Display Settings:

Format

Send to:

Choose Destination
Nat Immunol. 2009 May;10(5):461-70. doi: 10.1038/ni.1726.

Autophagy genes in immunity.

Author information

  • 1Department of Pathology and Immunology, Washington University School of Medicine, St. Louis, Missouri, USA. virgin@wustl.edu

Abstract

In its classical form, autophagy is a pathway by which cytoplasmic constituents, including intracellular pathogens, are sequestered in a double-membrane-bound autophagosome and delivered to the lysosome for degradation. This pathway has been linked to diverse aspects of innate and adaptive immunity, including pathogen resistance, production of type I interferon, antigen presentation, tolerance and lymphocyte development, as well as the negative regulation of cytokine signaling and inflammation. Most of these links have emerged from studies in which genes encoding molecules involved in autophagy are inactivated in immune effector cells. However, it is not yet known whether all of the critical functions of such genes in immunity represent 'classical autophagy' or possible as-yet-undefined autophagolysosome-independent functions of these genes. This review summarizes phenotypes that result from the inactivation of autophagy genes in the immune system and discusses the pleiotropic functions of autophagy genes in immunity.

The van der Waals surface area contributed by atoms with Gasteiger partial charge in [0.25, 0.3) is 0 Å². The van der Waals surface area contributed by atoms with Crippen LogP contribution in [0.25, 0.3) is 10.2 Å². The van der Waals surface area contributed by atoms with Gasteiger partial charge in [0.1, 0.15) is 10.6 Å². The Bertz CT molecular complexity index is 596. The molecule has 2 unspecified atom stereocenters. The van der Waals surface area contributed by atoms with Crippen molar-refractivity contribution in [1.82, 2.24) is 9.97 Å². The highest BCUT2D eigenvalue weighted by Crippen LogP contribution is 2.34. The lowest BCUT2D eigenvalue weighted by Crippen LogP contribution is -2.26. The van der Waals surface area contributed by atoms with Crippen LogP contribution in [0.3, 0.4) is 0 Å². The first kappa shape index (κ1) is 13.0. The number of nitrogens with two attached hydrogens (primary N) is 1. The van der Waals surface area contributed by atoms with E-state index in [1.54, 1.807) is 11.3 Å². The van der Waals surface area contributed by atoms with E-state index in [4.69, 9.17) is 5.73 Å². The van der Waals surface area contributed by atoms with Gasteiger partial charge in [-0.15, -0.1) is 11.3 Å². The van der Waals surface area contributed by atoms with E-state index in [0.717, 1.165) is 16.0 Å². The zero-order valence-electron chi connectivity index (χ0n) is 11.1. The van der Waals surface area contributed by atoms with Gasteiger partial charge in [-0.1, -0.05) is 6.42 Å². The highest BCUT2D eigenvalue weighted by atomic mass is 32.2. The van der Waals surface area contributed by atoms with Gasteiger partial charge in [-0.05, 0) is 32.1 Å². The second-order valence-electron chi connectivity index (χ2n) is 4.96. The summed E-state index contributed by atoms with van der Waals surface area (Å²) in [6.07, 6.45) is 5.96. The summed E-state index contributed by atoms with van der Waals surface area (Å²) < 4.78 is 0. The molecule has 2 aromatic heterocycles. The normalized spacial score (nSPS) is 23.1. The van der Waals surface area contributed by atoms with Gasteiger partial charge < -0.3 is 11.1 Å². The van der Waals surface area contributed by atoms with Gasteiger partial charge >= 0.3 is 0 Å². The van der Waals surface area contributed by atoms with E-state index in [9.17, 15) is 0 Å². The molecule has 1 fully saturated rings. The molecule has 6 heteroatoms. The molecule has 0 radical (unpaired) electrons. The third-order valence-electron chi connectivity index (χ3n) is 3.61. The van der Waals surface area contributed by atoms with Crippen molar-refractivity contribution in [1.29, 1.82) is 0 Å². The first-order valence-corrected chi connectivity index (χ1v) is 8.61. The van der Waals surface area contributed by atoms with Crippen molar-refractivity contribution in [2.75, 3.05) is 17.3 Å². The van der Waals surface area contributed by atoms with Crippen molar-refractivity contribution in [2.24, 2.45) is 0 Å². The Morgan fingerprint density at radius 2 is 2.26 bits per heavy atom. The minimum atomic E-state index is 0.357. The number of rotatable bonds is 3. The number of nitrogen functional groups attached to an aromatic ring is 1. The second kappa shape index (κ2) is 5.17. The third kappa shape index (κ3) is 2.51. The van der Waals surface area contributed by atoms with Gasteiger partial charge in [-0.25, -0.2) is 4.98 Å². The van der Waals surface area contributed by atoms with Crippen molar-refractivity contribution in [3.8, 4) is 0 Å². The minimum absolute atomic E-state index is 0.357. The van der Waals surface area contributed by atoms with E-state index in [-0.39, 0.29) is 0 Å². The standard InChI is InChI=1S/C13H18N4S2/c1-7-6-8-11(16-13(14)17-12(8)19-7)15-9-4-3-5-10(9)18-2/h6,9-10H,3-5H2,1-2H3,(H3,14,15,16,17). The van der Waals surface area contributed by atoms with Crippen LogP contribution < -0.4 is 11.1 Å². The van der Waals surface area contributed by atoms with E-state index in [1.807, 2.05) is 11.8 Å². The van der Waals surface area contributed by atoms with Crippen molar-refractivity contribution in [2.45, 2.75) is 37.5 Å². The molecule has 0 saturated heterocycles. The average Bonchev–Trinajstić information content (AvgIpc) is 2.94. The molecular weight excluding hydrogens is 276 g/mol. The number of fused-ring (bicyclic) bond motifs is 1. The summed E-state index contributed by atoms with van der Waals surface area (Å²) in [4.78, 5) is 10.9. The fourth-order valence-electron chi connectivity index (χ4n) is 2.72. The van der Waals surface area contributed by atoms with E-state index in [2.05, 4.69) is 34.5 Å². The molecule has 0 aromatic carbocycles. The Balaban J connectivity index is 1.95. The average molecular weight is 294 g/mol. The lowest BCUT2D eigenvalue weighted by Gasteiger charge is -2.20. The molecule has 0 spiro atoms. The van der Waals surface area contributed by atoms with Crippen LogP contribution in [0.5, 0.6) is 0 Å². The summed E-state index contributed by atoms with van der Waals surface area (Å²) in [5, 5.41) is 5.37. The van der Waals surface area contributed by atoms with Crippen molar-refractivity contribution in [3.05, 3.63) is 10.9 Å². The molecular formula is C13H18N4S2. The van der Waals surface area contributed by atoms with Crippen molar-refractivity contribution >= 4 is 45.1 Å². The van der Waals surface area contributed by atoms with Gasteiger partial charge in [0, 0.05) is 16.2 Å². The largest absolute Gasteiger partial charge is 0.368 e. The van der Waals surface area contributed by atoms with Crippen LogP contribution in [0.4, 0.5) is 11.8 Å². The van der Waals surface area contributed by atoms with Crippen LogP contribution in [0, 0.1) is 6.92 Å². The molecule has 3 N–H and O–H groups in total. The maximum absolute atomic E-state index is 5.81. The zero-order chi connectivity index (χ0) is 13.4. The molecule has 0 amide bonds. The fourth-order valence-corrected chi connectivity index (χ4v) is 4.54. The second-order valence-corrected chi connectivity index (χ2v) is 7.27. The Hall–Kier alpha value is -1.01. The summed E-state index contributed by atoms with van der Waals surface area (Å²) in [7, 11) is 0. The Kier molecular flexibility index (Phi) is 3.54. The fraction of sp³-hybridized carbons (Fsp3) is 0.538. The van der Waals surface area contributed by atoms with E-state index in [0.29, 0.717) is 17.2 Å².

PMID:
19381141
[PubMed - indexed for MEDLINE]
PMCID:
PMC2715365
Free PMC Article

Images from this publication.See all images (4)Free text

Figure 1
Figure 2
Figure 3
Figure 4
PubMed Commons home

PubMed Commons

0 comments
How to join PubMed Commons

    Supplemental Content

    Full text links

    Icon for Nature Publishing Group Icon for PubMed Central
    Loading ...
    Write to the Help Desk